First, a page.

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News / Pete Bond (Bondy)

Pete Bond (Bondy) passed away in mid-March after an extended period in hospital from November last year. He'd not long celebrated his 88th birthday. John Rhode went to his funeral, and below I have shared some of the information John has given me about Pete - there are some amusing stories!

Thanks to John Rohde for the following on Bondy …
 
Pete Bond, but everyone knew him as Bondy, was Severn Sailboats, the main outlet for Plycraft Fireballs - Plycraft being owned by David Miles. When David retired in 1980, Bondy took on reselling Rondar boats, and then with Severn Sailboats, started to build their own wooden and subsequently composite Fireballs and Solos, selling over 60 Plycraft / Severn Fireballs a year.
 
Bondy attended the 1st ever Fireball Nationals at HISC in 1963, with a boat built at home in his front room. (David Miles tied for first place at this event with Bob Fisher, a latterly well known journalist, but thought it wasn’t ethical for a professional boat builder to win!).
 
Transporting the boat to sail in the early days was nearly always on top of his Ford Anglia (not his yellow Morgan though 😊) because he could go faster than if he was towing. Many Fireballers will also remember Bondy rolling up to events in a silver Mini Metro or a red BMW 325 on two wheels .... with a Fireball on top and the mast strapped on the passenger side... well ... the mast only stuck out a bit ! 
 
Bondy was also the Fireball International Technical Officer for a couple of years (a post now held by Dave Hall)
 
Around 130 people (of which it’s reckoned a third were sailing friends) attended Bondy’s funeral church service, meaning it was standing room only in the church with another 30 standing in the porchway and on the pathway. There were representations from many clubs, including Draycote, Chelmarsh, Clywedog, Bartley and Datchet.
 
Bondy was a very affable, mad, crazy bloke, who ate, slept and enthusiastically breathed the Fireball message to all comers, sailing with his trademark yellow with blue strip kite. He had a great number of other interests from ranging from car racing, flying, football and cricket! He regularly got me into and out some scrapes both sailing and in cars...! 
 
There are so many memorable funny stories from sailing with him…
 
Pete was a windy weather demon, revelling in stupidly heavy weather, with me quite often crewing for him. One event sticks out: The Ullswater Birkett trophy… There were two races, both in biblical conditions. We raced 22 miles in under 84 mins; clear winners! You could count the number of finishers on two hands out of 150 starters! I can still see the rolling rain front consuming the following pack of boats and watching three International 14's snap their masts. We are running … the boat accelerated so hard that I fell off the centre thwart, flat on my back in the bottom of the boat. I’m now blind with the rain, Bondy screaming at me "Don’t Move and keep that kite flying!”. As if I could ...!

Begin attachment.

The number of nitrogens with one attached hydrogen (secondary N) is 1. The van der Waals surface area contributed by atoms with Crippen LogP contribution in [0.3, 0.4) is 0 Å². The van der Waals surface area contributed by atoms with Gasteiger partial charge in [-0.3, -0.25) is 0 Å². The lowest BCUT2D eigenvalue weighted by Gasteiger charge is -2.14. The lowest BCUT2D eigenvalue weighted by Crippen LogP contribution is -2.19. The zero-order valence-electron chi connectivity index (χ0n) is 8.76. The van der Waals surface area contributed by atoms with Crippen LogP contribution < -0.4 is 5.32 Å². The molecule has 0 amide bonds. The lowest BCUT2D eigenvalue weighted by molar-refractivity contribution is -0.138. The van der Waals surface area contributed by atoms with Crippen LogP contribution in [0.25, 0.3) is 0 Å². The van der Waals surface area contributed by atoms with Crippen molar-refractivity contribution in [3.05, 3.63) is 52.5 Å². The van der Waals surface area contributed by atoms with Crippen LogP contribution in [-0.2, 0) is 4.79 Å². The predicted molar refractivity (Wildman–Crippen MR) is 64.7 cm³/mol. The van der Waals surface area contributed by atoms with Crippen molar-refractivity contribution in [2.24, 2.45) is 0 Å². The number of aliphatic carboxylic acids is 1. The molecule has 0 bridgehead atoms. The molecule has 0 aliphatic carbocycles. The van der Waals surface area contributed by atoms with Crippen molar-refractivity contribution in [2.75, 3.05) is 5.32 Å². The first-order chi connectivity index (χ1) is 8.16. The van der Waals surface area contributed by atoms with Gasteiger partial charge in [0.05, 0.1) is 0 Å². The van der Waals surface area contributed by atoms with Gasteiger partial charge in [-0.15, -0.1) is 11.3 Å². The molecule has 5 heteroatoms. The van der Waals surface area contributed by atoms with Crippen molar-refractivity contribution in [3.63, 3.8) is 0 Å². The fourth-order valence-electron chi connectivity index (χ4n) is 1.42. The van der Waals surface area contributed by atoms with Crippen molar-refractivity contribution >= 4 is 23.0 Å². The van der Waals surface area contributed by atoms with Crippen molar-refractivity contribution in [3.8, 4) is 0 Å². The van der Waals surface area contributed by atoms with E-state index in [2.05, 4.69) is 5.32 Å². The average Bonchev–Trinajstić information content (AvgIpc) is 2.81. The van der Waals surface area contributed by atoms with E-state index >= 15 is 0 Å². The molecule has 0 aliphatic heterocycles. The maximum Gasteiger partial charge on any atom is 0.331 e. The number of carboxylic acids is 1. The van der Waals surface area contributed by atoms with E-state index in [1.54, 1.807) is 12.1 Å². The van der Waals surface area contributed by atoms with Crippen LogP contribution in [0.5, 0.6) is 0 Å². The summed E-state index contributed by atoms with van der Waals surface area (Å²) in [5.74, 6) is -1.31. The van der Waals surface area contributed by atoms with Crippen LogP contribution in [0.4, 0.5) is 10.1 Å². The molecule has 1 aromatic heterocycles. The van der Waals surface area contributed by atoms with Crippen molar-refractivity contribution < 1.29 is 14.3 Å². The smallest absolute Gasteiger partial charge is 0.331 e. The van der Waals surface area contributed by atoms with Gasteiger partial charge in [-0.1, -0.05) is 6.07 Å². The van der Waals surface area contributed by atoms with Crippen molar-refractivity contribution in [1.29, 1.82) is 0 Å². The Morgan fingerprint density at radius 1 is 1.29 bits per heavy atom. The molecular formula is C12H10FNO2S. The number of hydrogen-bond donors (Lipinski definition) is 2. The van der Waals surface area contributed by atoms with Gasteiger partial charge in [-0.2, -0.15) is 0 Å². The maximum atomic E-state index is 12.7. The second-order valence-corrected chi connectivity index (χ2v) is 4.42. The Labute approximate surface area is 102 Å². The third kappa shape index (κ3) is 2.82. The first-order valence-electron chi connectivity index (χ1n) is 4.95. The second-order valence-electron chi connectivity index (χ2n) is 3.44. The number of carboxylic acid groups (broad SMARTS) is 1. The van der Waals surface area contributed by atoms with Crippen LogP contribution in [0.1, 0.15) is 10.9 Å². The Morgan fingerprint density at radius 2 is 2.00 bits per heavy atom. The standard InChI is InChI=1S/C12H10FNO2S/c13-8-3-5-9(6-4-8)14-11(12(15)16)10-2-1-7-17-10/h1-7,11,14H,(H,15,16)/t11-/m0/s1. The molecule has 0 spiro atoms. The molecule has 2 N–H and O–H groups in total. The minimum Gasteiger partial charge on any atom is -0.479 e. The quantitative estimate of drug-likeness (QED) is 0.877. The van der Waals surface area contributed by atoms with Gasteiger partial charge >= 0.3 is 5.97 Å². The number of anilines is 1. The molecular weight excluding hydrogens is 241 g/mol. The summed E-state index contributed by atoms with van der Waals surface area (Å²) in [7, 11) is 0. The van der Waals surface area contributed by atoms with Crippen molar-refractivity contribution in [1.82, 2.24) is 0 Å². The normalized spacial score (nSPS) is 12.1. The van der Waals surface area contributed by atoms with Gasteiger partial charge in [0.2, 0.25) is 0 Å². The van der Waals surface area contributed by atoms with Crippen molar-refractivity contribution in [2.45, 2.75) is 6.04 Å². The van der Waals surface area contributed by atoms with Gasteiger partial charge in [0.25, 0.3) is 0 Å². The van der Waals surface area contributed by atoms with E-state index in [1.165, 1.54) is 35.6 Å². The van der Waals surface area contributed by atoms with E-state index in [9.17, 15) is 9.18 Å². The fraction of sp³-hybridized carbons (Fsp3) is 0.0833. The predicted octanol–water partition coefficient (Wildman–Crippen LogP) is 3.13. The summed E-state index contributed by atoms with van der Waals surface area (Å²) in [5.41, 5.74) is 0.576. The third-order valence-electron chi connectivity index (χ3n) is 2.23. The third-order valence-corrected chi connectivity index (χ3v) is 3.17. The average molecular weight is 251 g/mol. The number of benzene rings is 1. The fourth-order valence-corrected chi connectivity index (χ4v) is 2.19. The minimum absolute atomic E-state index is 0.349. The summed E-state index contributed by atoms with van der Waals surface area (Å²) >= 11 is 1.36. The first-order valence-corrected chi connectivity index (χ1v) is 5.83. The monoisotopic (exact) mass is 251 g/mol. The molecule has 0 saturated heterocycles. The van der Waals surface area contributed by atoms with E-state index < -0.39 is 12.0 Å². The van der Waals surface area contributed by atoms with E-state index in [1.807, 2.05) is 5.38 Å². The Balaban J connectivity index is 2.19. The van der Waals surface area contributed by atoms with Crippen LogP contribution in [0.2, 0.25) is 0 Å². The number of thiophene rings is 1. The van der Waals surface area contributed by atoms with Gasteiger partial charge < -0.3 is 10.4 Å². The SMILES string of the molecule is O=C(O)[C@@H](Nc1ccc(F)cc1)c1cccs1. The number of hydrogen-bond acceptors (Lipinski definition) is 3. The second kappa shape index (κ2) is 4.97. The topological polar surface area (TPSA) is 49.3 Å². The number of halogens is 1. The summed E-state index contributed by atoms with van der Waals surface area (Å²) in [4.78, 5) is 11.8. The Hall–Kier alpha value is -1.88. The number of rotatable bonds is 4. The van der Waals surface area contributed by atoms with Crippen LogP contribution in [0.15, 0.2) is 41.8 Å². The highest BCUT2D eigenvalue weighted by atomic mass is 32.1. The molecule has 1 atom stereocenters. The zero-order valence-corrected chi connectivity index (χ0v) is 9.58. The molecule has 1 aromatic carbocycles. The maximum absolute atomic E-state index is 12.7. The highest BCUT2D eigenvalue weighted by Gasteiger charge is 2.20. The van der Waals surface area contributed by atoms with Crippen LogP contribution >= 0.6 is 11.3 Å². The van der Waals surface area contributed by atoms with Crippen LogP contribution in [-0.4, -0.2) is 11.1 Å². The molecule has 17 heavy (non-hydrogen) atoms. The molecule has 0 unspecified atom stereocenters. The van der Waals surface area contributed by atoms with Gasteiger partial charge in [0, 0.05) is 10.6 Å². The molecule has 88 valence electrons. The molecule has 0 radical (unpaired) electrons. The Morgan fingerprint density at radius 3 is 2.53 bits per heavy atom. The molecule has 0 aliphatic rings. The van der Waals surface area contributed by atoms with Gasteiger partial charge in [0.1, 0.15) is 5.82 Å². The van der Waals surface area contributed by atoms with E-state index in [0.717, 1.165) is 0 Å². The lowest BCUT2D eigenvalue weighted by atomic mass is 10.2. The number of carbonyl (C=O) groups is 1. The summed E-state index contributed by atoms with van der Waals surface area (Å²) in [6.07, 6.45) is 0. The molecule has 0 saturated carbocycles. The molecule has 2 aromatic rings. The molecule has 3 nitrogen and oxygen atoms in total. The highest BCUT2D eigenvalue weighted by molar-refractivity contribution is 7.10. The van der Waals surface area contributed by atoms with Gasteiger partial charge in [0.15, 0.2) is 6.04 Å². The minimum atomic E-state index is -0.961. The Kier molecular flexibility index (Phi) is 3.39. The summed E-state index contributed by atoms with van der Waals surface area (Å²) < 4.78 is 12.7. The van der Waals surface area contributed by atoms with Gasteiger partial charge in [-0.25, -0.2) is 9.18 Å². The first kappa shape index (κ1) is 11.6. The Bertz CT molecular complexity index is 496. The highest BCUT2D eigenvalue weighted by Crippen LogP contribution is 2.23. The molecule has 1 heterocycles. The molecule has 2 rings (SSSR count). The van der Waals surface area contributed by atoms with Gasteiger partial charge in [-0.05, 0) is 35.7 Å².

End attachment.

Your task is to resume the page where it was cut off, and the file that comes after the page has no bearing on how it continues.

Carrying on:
Abersoch dinghy week was an annual pilgrimage, fabulous racing with as many as 50 boats! As the weather always had some light days and Kevlar core rope had arrived, Bondy announced that we would put some 3mm Kevlar spinni sheets on to reduce the sheet weight that dragged the spinnaker clew down, collapsing the spinnaker. The Kevlar rope outer casing was really rough, and as we were fitting them I asked Bondy, what happens if the wind got up? “Simple”, he said, chuckling away… “Don’t let the spinnaker flap... well if you do, well, it’s a small sheet, it will only make little holes, ... deep … but only little ones!” It certainly taught me to be attentive when the spinnaker was up!
 
Another great memory is sailing the rebuilt K124 at the Abersoch Europeans and finishing a couple races in the top ten, in spite of one race binning it when in 2nd.
 
My final story is involves driving along the lane into Chew Valley Sailing Club. Bondy, Alan "Robbo" Robinson, Gareth Taylor and I, post racing, popped over to Bristol to get a curry. We were racing back to the club for a beer. Robbo and Gareth, who were in the back of the metro, had been winding Bondy up all the way back, giving sound effects on how Robbo’s newly acquired Porche 912 sounded. Racing down the CVLSC lane (it’s really dark down there!), up and over the hill towards the club, Bondy’s silver Metro S was screaming like he was driving up Shelsey Walsh hill climb! Next thing we know, the reservoir is dead ahead... and the single track widens considerably and turns hard right with a large run off ...  I’m in the front and I’m certain I’m going to die or at least get very wet as the Metro slithered off the bend apron and....... into a culvert, just short of the reservoir...! A dozen blokes were then summoned from the bar and lifted the Metro out the culvert.
 
 Between the races on Sunday, spanners were borrowed to straighten the wheels to get the steering right so Bondy could drive home after coming 5th out a fleet of 60 - 70 ish boats...
 
We never did manage to thank all the guys who lifted Bondy’s Metro out of the culvert.

Cheers Bondy for almost 20 years of laughter and wild rides.

John Rohde

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